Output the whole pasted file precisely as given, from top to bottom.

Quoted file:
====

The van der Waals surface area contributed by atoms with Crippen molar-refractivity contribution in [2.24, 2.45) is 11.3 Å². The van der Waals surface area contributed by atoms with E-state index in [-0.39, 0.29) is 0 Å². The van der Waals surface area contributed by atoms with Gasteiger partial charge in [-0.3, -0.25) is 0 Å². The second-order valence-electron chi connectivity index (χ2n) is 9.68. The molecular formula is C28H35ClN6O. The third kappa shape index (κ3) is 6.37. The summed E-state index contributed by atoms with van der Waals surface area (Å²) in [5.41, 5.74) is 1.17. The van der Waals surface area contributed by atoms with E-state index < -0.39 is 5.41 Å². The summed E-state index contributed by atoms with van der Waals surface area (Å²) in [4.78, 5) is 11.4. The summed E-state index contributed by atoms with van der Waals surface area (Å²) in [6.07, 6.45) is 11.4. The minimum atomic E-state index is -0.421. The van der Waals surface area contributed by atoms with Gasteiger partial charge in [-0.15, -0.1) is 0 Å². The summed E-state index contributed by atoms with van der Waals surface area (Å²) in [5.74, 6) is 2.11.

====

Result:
The van der Waals surface area contributed by atoms with Crippen molar-refractivity contribution in [2.24, 2.45) is 11.3 Å². The van der Waals surface area contributed by atoms with E-state index in [-0.39, 0.29) is 0 Å². The van der Waals surface area contributed by atoms with Gasteiger partial charge in [-0.3, -0.25) is 0 Å². The second-order valence-electron chi connectivity index (χ2n) is 9.68. The molecular formula is C28H35ClN6O. The third kappa shape index (κ3) is 6.37. The summed E-state index contributed by atoms with van der Waals surface area (Å²) in [5.41, 5.74) is 1.17. The van der Waals surface area contributed by atoms with E-state index < -0.39 is 5.41 Å². The summed E-state index contributed by atoms with van der Waals surface area (Å²) in [4.78, 5) is 11.4. The summed E-state index contributed by atoms with van der Waals surface area (Å²) in [6.07, 6.45) is 11.4. The minimum atomic E-state index is -0.421. The van der Waals surface area contributed by atoms with Gasteiger partial charge in [-0.15, -0.1) is 0 Å². The summed E-state index contributed by atoms with van der Waals surface area (Å²) in [5.74, 6) is 2.11.